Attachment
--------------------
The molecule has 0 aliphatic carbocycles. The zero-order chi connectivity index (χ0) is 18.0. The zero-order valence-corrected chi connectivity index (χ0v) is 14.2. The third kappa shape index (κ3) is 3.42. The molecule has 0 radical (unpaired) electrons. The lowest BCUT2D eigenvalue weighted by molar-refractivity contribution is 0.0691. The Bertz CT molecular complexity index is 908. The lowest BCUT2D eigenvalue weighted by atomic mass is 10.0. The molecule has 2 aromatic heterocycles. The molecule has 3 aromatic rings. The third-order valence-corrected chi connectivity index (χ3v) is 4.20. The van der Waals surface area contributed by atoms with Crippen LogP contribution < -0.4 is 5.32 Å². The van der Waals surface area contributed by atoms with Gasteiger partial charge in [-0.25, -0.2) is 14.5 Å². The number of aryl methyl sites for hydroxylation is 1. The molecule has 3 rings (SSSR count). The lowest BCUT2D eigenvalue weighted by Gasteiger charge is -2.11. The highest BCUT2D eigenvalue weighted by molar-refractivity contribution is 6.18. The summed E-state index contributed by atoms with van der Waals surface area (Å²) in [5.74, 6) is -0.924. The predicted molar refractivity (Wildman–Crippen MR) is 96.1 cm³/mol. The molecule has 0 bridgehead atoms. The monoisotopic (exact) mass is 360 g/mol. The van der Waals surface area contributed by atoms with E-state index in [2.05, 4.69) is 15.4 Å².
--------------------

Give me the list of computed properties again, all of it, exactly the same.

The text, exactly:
The molecule has 0 aliphatic carbocycles. The zero-order chi connectivity index (χ0) is 18.0. The zero-order valence-corrected chi connectivity index (χ0v) is 14.2. The third kappa shape index (κ3) is 3.42. The molecule has 0 radical (unpaired) electrons. The lowest BCUT2D eigenvalue weighted by molar-refractivity contribution is 0.0691. The Bertz CT molecular complexity index is 908. The lowest BCUT2D eigenvalue weighted by atomic mass is 10.0. The molecule has 2 aromatic heterocycles. The molecule has 3 aromatic rings. The third-order valence-corrected chi connectivity index (χ3v) is 4.20. The van der Waals surface area contributed by atoms with Crippen LogP contribution < -0.4 is 5.32 Å². The van der Waals surface area contributed by atoms with Gasteiger partial charge in [-0.25, -0.2) is 14.5 Å². The number of aryl methyl sites for hydroxylation is 1. The molecule has 3 rings (SSSR count). The lowest BCUT2D eigenvalue weighted by Gasteiger charge is -2.11. The highest BCUT2D eigenvalue weighted by molar-refractivity contribution is 6.18. The summed E-state index contributed by atoms with van der Waals surface area (Å²) in [5.74, 6) is -0.924. The predicted molar refractivity (Wildman–Crippen MR) is 96.1 cm³/mol. The molecule has 0 bridgehead atoms. The monoisotopic (exact) mass is 360 g/mol. The van der Waals surface area contributed by atoms with E-state index in [2.05, 4.69) is 15.4 Å².